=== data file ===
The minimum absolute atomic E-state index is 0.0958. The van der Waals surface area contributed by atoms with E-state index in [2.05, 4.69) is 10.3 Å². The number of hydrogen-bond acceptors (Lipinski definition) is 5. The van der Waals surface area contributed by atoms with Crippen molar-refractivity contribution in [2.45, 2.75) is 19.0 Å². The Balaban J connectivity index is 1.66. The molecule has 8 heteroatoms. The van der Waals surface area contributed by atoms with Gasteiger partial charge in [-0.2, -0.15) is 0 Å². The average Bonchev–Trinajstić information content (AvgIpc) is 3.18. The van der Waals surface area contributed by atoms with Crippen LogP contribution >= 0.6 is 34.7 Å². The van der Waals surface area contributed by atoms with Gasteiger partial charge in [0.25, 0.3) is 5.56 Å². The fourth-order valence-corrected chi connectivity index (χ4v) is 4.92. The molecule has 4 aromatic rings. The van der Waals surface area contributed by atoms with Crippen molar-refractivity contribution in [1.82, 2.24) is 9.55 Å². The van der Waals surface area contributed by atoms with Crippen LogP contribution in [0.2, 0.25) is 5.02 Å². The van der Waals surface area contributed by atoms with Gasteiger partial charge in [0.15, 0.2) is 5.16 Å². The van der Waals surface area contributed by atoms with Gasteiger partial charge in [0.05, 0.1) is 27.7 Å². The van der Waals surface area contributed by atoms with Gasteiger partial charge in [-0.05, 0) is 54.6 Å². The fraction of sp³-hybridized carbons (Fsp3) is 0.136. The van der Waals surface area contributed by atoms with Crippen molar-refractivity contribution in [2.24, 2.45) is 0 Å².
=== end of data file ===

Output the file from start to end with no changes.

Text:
The minimum absolute atomic E-state index is 0.0958. The van der Waals surface area contributed by atoms with E-state index in [2.05, 4.69) is 10.3 Å². The number of hydrogen-bond acceptors (Lipinski definition) is 5. The van der Waals surface area contributed by atoms with Crippen molar-refractivity contribution in [2.45, 2.75) is 19.0 Å². The Balaban J connectivity index is 1.66. The molecule has 8 heteroatoms. The van der Waals surface area contributed by atoms with Gasteiger partial charge in [-0.2, -0.15) is 0 Å². The average Bonchev–Trinajstić information content (AvgIpc) is 3.18. The van der Waals surface area contributed by atoms with Crippen LogP contribution >= 0.6 is 34.7 Å². The van der Waals surface area contributed by atoms with Gasteiger partial charge in [0.25, 0.3) is 5.56 Å². The fourth-order valence-corrected chi connectivity index (χ4v) is 4.92. The molecule has 4 aromatic rings. The van der Waals surface area contributed by atoms with Crippen molar-refractivity contribution in [1.82, 2.24) is 9.55 Å². The van der Waals surface area contributed by atoms with Crippen LogP contribution in [0.2, 0.25) is 5.02 Å². The van der Waals surface area contributed by atoms with Gasteiger partial charge in [0.15, 0.2) is 5.16 Å². The van der Waals surface area contributed by atoms with Gasteiger partial charge in [0.05, 0.1) is 27.7 Å². The van der Waals surface area contributed by atoms with Gasteiger partial charge in [-0.05, 0) is 54.6 Å². The fraction of sp³-hybridized carbons (Fsp3) is 0.136. The van der Waals surface area contributed by atoms with Crippen molar-refractivity contribution in [2.24, 2.45) is 0 Å².